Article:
Alcoholism and rising mortality in the Russian FederationBMJ 1995; 310 doi: https://doi.org/10.1136/bmj.310.6995.1668g (Published 24 June 1995) Cite this as: BMJ 1995;310:1668
- Martin McKee,
- Laurent Chenet
- Senior lecturer Research fellow Department of Public Health and Policy, Health Services Research Unit, London School of Hygiene and Tropical Medicine, London WC1E 7HT
EDITOR,—Michael Ryan's article1 and the press coverage that followed it highlight how little is known in the West about the human tragedy currently unfolding in Russia. Although the non-Islamic republics of the former Soviet Union have a long tradition of high alcohol consumption, until recently epidemiological research on it was suppressed as this was the reponsibility of the Ministry of Internal Affairs.2 This latter factor may explain the remarkable absence of references to alcohol in major Western reports on health in the former Soviet Union.
Ryan notes that if the change in life expectancy coinciding with Gorbachev's antialcohol campaign had been seen in a Western country it would seem improbable and some might be inclined to dismiss it as propaganda. We have also experienced disbelief in the magnitude of this effect, but considerable evidence supports it. This includes the observation that similar changes took place in all the European republics of the former Soviet Union (figure). Each experienced a dramatic increase between 1985 and 1986, typically of the order of two years. Since then the direction of change has reversed dramatically in all republics. Studies in the Russian literature of experience at local level also report quite large reductions in rates of admission to hospital and death rates (in both cases over 30%), due in large part to a reduction in violence related to alcohol.3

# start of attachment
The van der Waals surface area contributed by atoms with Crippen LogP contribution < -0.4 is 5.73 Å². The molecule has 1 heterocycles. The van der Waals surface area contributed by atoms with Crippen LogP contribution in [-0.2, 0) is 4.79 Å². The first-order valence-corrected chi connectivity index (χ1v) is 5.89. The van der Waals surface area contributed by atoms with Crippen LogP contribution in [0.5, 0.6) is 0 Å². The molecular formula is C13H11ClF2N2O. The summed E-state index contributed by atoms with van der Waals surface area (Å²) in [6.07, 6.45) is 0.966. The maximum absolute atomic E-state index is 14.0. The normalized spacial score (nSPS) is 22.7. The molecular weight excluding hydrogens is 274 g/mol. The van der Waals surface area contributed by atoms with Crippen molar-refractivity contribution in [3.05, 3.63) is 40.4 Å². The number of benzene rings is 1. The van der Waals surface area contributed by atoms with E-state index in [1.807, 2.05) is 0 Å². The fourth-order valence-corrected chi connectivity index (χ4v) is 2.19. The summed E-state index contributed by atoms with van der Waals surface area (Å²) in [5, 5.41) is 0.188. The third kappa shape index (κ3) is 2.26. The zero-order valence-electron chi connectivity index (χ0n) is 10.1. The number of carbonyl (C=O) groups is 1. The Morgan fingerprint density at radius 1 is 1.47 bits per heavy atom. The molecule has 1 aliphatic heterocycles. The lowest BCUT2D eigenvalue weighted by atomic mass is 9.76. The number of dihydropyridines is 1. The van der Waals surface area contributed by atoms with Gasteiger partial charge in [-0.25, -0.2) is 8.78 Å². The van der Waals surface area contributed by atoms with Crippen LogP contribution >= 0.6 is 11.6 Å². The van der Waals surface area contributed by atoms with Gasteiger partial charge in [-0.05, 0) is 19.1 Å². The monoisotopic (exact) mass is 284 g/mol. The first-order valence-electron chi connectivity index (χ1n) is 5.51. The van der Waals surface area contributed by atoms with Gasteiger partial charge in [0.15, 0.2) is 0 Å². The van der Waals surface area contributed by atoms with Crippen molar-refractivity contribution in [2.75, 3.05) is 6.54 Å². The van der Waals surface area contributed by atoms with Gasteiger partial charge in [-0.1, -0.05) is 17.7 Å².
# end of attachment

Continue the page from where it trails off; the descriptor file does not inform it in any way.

There can now be little doubt that the campaign in 1985, described indetail by Tarschys,2 was extraordinarily effective. It involved a range of approaches, including reducing access through the closure of outlets and restricting sales to after 2 pm, increasing prices, police action, media campaigns, and the creation of antialcohol movements. Detailed analysis of consumption patterns, with allowance being made for illicit production, shows a considerable, if short lived, fall in consumption.4 This is all the more amazing given the strong vested interests, not least in the Ministry of Finance, that opposed it.2
Although alcohol consumption began to increase again in the late 1980s, especially as a result of illicit production and diversion from state trading organisations, alcohol is unlikely to explain all the recent deterioration in life expectancy.5 As Ryan notes, much high quality epidemiological research is now being undertaken in the former Soviet Union, although there is little evidence that it is being acted on by policymakers either there or in the West. What is needed is a mechanism for bringing this work to a wider audience in both regions.